Unlike Easter, the Passover could fall on any day: the Passover lamb was selected on the 10th day of the first month (Ex 12:3), to be kept alive until the 14th day, when it was killed at twilight (12:6).
In the Law (Lev 23:5-6), the Passover Day itself (14th Nisan or Abib) was followed by the seven days of unleavened bread (15-21 Nisan), but the whole feast seems to have been grouped together under a common name in the New Testament, "the feast of the Passover and the unleavened bread".
The "preparation of the Passover" (John 19:14,31-32) was the day on which the lamb was killed, the preparation for the seven days of devotion that were to follow. There is no appointed feast on the 14th.
Jesus said the Son of Man would be three days and three nights in the earth. The following chart shows how this could be so, counting from before dark on Thursday to before dawn on Sunday.
For most of us, when the clock strikes midnight, it announces the start of a new day, but the Jews start each new day at sunset. The woman who saw where Jesus was buried bought spices when the Sabbath was past (i.e. after sunset) and went to the tomb at their first opportunity. They could not go on the Saturday (the weekly Sabbath), nor on the Friday (if it were the 15th, being the first of the seven days of devotion), for there was no work done on that first day (Lev 23:7). This would be the special Sabbath you refer to.
The Pharisees appealed to Pilate to set a guard for the third night (Matt 27:63-64). They were taking precautions against the stealing of the body to fulfil his words, "After three days I will rise again."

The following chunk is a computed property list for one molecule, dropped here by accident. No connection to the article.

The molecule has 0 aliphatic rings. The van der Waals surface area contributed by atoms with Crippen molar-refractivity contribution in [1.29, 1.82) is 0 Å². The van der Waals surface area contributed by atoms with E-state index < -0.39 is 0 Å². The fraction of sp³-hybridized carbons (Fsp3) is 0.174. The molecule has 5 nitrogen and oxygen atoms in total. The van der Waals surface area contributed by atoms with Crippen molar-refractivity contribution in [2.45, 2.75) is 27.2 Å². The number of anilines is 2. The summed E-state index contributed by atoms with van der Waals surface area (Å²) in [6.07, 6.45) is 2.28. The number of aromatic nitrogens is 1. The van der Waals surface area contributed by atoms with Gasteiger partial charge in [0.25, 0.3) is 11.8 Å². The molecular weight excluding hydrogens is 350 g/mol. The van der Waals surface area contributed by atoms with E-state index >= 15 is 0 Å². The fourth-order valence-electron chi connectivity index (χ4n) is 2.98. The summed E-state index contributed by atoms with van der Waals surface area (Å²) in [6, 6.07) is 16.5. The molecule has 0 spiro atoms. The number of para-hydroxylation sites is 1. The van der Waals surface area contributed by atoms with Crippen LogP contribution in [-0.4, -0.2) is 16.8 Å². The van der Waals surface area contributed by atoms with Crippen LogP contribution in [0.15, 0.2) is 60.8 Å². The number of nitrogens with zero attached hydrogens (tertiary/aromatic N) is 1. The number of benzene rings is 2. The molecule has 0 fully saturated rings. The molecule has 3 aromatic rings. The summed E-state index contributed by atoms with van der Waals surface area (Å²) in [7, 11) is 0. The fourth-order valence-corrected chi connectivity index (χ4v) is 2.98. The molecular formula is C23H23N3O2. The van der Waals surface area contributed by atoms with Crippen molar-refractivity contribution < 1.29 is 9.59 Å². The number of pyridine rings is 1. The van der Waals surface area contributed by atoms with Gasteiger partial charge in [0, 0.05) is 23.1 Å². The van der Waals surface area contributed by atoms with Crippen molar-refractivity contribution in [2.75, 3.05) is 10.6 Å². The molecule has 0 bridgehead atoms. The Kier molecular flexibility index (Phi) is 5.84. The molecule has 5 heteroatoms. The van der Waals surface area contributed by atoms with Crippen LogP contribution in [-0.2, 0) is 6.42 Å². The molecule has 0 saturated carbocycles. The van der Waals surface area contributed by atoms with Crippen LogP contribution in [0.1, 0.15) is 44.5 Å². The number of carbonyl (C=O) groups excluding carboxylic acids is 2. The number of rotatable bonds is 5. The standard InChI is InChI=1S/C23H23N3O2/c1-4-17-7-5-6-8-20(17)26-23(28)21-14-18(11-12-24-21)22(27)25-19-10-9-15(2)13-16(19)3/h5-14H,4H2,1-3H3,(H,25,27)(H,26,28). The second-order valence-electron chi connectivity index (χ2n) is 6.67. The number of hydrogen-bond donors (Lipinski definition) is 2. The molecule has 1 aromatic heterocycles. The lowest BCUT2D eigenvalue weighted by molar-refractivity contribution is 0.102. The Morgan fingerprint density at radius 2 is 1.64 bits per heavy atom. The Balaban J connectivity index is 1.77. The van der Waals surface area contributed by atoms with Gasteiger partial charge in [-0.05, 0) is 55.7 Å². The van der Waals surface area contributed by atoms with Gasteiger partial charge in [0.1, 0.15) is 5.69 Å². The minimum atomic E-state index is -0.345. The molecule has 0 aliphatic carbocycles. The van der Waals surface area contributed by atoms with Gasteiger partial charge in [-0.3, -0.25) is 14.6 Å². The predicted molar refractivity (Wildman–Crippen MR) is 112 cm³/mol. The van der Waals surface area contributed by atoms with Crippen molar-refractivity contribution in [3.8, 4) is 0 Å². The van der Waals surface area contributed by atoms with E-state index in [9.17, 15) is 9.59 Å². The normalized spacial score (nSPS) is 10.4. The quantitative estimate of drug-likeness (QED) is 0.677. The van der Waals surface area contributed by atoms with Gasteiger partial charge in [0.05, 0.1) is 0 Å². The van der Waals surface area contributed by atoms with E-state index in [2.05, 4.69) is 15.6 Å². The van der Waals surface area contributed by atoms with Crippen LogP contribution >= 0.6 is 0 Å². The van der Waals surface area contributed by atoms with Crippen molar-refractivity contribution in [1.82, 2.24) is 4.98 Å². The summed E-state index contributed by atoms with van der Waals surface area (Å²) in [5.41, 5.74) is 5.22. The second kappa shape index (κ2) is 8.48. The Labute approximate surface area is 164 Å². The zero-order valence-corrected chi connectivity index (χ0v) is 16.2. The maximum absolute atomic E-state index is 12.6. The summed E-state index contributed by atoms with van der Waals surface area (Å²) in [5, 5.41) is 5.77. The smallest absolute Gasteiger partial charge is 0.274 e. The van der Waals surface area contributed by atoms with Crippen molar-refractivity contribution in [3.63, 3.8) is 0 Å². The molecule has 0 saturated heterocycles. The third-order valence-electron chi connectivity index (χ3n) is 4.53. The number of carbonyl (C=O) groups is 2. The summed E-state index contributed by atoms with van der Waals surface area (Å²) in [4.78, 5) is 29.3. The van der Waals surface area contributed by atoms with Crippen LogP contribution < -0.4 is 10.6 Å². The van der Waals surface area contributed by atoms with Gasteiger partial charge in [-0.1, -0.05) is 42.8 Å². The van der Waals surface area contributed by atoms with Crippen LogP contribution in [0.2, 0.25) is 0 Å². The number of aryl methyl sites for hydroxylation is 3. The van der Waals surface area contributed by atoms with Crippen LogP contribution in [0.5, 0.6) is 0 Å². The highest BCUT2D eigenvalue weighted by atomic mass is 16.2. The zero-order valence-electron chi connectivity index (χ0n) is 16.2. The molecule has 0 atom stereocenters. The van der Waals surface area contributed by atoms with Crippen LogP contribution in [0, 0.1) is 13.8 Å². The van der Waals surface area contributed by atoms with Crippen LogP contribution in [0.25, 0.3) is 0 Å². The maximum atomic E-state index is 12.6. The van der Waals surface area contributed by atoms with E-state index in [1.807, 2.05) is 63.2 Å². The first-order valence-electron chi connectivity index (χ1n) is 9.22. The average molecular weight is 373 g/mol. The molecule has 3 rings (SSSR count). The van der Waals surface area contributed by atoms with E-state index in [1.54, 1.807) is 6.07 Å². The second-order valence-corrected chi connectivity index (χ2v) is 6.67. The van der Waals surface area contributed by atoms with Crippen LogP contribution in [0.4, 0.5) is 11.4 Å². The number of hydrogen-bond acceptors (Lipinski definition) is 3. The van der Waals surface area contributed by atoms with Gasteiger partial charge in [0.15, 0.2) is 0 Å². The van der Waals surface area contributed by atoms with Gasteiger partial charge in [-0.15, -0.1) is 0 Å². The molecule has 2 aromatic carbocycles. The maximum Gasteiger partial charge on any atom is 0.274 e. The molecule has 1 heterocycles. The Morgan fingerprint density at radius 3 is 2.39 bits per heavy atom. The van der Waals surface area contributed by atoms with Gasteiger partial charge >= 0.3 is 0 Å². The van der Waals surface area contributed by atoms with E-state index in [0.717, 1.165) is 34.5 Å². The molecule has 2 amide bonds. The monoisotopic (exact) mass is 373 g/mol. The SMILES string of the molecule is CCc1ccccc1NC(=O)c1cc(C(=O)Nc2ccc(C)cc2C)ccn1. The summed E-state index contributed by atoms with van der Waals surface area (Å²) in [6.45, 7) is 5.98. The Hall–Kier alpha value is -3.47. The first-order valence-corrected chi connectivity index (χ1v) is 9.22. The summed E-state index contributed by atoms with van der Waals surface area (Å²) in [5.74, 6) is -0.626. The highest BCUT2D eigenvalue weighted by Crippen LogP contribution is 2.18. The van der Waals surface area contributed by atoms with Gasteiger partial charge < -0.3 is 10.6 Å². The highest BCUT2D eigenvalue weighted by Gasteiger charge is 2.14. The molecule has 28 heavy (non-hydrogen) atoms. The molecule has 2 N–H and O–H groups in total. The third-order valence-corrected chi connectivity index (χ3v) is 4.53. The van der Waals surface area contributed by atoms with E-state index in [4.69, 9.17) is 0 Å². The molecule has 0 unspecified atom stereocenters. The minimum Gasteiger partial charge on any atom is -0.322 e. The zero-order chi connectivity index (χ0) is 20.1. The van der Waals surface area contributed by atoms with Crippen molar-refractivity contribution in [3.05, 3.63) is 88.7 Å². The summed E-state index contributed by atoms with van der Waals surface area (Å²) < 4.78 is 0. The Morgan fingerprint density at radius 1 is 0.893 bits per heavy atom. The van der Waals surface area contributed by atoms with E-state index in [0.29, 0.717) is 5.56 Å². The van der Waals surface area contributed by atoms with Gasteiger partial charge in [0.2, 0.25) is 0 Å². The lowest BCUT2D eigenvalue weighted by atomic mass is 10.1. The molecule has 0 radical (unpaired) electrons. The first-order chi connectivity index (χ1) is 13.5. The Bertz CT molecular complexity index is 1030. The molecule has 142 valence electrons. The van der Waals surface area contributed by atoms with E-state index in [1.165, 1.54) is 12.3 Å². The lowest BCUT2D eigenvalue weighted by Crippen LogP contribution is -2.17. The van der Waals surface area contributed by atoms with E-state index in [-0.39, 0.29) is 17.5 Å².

The death of Jesus was the sacrifice to which that of the Passover lambs had always pointed forward, and it is most likely that Jesus died at the very time the lambs began to be killed in the Temple. This would mean that the Last Supper was held on the evening before that of the Jewish Passover meal, and was a new institution for his disciples.
Some supporting evidence:
Dr Roger Rusk, professor of physics at the University of Tennessee, used tables of new and full moons from 1001BC to 1651AD, calculated on a computer at Princeton Institute of Advanced Studies, and concluded that the 14th day of the month Abib, when Jesus died, came on Thursday in the year AD 30 ('The Vatican Papers', p189 by Nino Lo Bello)
Occurrences of 14th Abib in the years AD24 to 33 have been shown to be:
Mosheim's "Ecclesiastical History" (pp 57-58) shows that from apostolic days until the early 4th century the eastern churches were not in agreement with Good Friday, as observed in the western churches:
|"The Christians of the Lesser Asia kept this feast (of the death of Jesus) on the fourteenth day of the first Jewish month (Abib), at the time that the Jews celebrated their Passover, and, three days after, commemorated the resurrection of the Triumphant Redeemer. They affirmed that they had derived this custom from the apostles John and Philip."|
The subject is quite complicated, and it is hard to give a brief and comprehensive explanation. It is not something I would be dogmatic about, but it does seem possible to harmonise the various NT verses with this explanation.